“Those Boring Genealogies”

Categories: Bulletin Articles, M. W. Bassford

Among other texts, the first week of our Bible-reading plan for 2020 includes Matthew 1:1-17.  This, along with Luke 3:23-38, gets my vote for being the most difficult section of the New Testament to read.  It is all one great big genealogy.  Many of the names in it are polysyllabic, unfamiliar, and unpronounceable.  The people they represent often don’t show up elsewhere in the Bible, except in other genealogies.  Brethren commonly read a verse or two and then give up.  I myself have been known to skim the genealogies every time they appear in my reading schedule. 

Sooo. . . why are the genealogies there?  Why should we pay attention to them?

There are several reasons.  First, they show the fulfillment of prophecy.  In Genesis 22:18, God promises Abraham that through his seed, all the nations of the earth would be blessed.  Jesus’ descent from Abraham proves that this promise was fulfilled through Him.  Similarly, 2 Samuel 7:13 contains God’s promise to David that one of His descendants would be established as king forever.  This too was fulfilled in Jesus, and we can tell that it was because Jesus’ genealogy shows His Davidic lineage.

Second, Jesus’ genealogy foreshadows His work.  Even today, we recognize that sons are often like their fathers.  This conviction was much stronger 2000 years ago.  People would expect a descendant of David to be like David:  one who could challenge and defeat the enemies of his people, one who would rise to become king.  Though Jesus did not meet these expectations in the way that most people thought He would, they still held important clues about His work and its results.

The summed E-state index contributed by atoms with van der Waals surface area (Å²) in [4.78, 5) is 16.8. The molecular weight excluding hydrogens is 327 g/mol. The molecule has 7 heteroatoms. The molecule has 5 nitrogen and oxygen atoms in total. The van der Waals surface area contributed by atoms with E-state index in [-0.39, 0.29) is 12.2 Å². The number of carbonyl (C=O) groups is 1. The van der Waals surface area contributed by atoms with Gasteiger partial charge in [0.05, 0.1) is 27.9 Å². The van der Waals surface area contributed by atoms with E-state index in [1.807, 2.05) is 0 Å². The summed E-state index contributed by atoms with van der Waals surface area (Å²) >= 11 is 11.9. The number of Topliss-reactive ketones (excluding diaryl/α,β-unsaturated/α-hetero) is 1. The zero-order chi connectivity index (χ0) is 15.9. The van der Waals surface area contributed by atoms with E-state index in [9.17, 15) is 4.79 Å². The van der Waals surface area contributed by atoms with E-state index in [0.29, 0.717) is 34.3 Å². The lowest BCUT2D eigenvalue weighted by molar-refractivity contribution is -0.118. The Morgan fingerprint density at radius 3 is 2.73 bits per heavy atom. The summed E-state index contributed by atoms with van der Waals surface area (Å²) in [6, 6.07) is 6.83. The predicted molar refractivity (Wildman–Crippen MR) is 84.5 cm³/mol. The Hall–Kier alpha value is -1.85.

Third, the genealogy of Matthew 1 shows the completion of God’s plan in Jesus.  Matthew explains in 1:17 that Jesus’ genealogy divides up into three fourteen-generation segments.  This is not literally true, and any Jewish reader of Matthew’s gospel would have known that it was not literally true.  In order to achieve his three fourteen-generation groups, Matthew leaves out people.  According to 1 Chronicles 3:17-19, Zerubbabel was the grandson of Shealtiel, not the son.  Matthew omits Pedaiah.

This does not imply that Matthew made a mistake.  After all, Zerubbabel is frequently called “the son of Shealtiel” in Scripture, just as Jesus is called “the son of David”, even though neither of those things is literally true.  Instead, it shows us that bare chronological reconstruction is not Matthew’s purpose (and we should be wary of using Biblical genealogies for purposes other than that of the writer).

Rather, Matthew is making a numerological and thematic statement.  Three is a sacred number.  So is seven.  Both indicate completion.  By redacting Jesus’ genealogy so that it is made up of three groups of two sevens each, Matthew indicates the sacredness and completion of God’s purpose.  The time of the patriarchs, the time of the kings, and the time after the exile all are finished.  Now, the time of King Jesus can begin.